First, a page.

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. Last Updated: 07/27/2016

Budanov Makes Closing Statement

APColonel Yury Budanov
ROSTOV-ON-DON, Southern Russia -- Colonel Yury Budanov, who is accused of murdering a Chechen woman, delivered a terse final statement to a military court Wednesday, saying he had not lost hope and thanking the court for its patience.

The court will announce its verdict Friday.

Budanov has admitted to strangling Elza Kungayeva, 18, but says he did it in a fit of rage during an interrogation.

In December, a court ruled that Budanov was temporarily insane at the time of the 2000 killing and was not criminally responsible.

However, the Supreme Court overturned that decision and ordered a new trial late last year.

A new psychiatric report delivered to the court last month concluded that Budanov was sane but in a "highly agitated state" at the time of the killing.

"I am a Russian soldier and for 20 years I have served Russia defending my motherland," Budanov said in his closing statement to the military court in the southern city of Rostov-on-Don.

"I can only say one thing: It's not yet over.

"I apologize for any offense I may have caused and thank the court for showing patience during my trial," he added.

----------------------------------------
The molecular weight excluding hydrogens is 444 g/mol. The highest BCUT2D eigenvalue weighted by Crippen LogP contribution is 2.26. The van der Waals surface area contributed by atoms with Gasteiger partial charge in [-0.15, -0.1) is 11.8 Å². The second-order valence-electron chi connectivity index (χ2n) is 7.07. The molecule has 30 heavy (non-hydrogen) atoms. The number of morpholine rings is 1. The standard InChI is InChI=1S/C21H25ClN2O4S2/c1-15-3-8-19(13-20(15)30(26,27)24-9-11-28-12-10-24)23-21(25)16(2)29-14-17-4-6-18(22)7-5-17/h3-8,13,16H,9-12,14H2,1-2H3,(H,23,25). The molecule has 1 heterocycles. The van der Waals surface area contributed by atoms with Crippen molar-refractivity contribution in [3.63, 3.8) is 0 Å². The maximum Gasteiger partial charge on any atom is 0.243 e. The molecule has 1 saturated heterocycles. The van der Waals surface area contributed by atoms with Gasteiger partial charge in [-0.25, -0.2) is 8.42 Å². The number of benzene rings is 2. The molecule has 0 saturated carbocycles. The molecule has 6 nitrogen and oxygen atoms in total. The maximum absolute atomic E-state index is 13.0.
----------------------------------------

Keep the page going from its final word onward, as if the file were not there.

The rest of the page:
Budanov's lawyer asked the court to acquit his client of the charges against him.

"Without doubt Budanov is guilty and will be punished, but I ask the court for leniency in its verdict," Alexei Dulimov said.

A lawyer for the Chechen woman's family has asked the court to sentence the officer to 15 years and 10 days in prison, and the prosecution has asked for 12 years.

However, Prosecutor Viktor Rastorguyev said Wednesday that he expected the court to sentence Budanov to five to six years in prison in addition to the three years he has already spent behind bars.

Rastorguyev added, however, that it was unclear which psychological evaluation the court will take into account.

After the court session ended, Dulimov said Budanov had expressed disbelief that a verdict could be reached in just two days.

Budanov's trial was widely regarded as a signal of whether the military would clamp down on abuses, which have alienated even Chechens who do not support the rebels and undermined the Kremlin's efforts to build trust in Chechnya.